Many UK firms will be disappointed by this need for upfront commitment (what do you expect when seeking multi-million pound non-dilutive funding from China?) and will be even more disappointed by the next essential: make sure you have China-ready as well as China-relevant products.
‘China-relevant’ is easy: this includes any product that addresses issues specific to the Chinese market, ideally referenced by inclusion in the current 5 Year Plan. As China experiences increased incidence of all the typical ‘Western’ diseases like cancer or diabetes, there is seldom any difficulty in confirming European products as China-relevant.
‘China-ready’ is harder but basically means ‘later-stage products’ – focus first on therapies already in the clinic (or devices at least at confirmed prototype stage) if you want Chinese commitment in the form of funding. Once success is established with later-stage products you MIGHT be able to partner earlier-stage technologies. But don’t rely on it. I have seen too many brilliant pre-clinical projects rejected by Chinese investors in favour of super-generics or similar to think that discovery-stage assets fit well with Chinese investors.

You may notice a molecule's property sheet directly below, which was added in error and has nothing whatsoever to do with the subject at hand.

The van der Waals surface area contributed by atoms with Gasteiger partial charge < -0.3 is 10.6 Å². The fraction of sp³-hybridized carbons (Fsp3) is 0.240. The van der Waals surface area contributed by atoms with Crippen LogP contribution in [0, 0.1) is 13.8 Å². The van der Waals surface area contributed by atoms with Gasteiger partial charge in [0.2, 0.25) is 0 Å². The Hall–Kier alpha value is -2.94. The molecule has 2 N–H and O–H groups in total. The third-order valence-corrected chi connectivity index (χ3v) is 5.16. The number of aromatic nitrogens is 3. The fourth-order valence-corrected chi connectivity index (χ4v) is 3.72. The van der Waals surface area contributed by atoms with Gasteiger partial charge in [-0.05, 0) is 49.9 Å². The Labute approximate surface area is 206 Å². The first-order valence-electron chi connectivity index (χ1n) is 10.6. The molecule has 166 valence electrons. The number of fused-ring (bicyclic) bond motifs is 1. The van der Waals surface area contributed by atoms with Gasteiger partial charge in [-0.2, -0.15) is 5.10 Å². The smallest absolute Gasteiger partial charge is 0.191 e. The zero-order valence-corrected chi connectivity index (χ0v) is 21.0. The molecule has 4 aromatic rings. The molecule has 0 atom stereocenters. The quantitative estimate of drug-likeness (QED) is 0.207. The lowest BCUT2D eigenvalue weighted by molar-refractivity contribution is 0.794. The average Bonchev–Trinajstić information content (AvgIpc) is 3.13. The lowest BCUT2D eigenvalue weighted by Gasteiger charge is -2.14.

Go it alone or spend valuable time finding a partner?
Developing effective Chinese relationships requires the help of a trusted local partner. It has taken nearly three years for us to find such a partner and establish the necessary bonds of trust, but we are now able to connect through our partner with the top Chinese political influencers, mayors, government officials and business leaders on a regular basis. Trusted partners have given us access to Regional Directors and it is through these relationships that the long term regional partnerships have been cemented. You could presumably do this without a local partner but it would take far more time and you would certainly need well connected, dedicated, Mandarin-speaking staff members on your team. For the vast majority of UK entities, working through a trusted partner is the way to go.